PrintThe Gaelic language has enjoyed a massive revival in recent years, with almost one million people now speaking or studying either Scottish or Irish.

“It has become quite a phenomenon,” says Katherine Punia of NYC-based Living Language, which now offers online Irish courses as one of more than two dozen dialect options.

“People of all ages and backgrounds are now studying Irish as a second or third language. And you don’t necessarily have to be of Celtic heritage to learn it.”

Punia says that new technology allows pupils to study at their own leisure.

“On a desktop computer, tablet or phone, students can learn Irish at home or on the road; it’s a virtual, portable and interactive classroom.

“The 46 lessons are packed with vocabulary, grammar, audio conversations, and cultural notes,” she adds. “Plus, there are games and puzzles to aid in retention, access to live e-tutoring, an online community with Irish speakers for support and encouragement, as well as the ability to track your progress.”

As with their other online classes, picking up Irish uses Living Language’s four-part learning system.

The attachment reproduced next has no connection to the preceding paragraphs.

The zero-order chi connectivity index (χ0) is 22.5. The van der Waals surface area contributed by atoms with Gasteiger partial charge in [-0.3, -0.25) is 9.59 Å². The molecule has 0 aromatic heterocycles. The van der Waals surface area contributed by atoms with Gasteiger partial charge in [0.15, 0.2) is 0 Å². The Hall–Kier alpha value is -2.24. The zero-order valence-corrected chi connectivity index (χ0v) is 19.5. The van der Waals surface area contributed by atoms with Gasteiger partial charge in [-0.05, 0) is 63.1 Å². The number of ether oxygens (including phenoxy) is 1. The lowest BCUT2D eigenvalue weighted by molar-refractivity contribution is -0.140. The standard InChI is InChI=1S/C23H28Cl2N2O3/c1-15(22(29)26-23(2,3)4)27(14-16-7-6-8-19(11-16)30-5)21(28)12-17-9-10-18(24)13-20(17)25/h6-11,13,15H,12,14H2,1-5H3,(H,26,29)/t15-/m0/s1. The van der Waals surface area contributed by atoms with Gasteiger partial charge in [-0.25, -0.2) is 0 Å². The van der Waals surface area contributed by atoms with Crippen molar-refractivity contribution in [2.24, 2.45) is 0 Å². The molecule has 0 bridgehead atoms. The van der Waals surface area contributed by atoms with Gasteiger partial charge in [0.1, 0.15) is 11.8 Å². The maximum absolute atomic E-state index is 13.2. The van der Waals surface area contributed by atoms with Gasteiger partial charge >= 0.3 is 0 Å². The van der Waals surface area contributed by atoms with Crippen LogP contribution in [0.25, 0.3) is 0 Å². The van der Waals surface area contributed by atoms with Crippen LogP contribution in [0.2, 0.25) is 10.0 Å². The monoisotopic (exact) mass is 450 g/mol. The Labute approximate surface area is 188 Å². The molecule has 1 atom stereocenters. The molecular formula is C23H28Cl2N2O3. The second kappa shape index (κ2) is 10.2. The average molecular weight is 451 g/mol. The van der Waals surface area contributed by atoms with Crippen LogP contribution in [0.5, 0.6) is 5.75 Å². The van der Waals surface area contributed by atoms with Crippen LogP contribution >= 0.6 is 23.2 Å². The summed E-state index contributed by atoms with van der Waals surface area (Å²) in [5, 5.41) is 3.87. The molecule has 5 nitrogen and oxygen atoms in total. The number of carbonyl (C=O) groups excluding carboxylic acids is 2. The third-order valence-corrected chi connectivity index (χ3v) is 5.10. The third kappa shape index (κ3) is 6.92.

“First, students build a foundation using essential words and phrases,” explains the program’s Alexandra Chernin. “Then they advance to full sentences and actual conversations, before recall exercises move the language from short-term to long-term memory. After that it’s all about practice and practical application.

“It’s easy and fun.”

Chernin is impressed with the number of young people signing on.

“They are like little sponges,” she laughs. “They absorb it so quickly.

“Traditionally it has been older folks who study languages, people with more time on their hands. That’s not the case at all anymore, especially in the United States, Canada and Australia, where the ex-pat Irish communities are working hard to preserve and promote their culture for future generations.”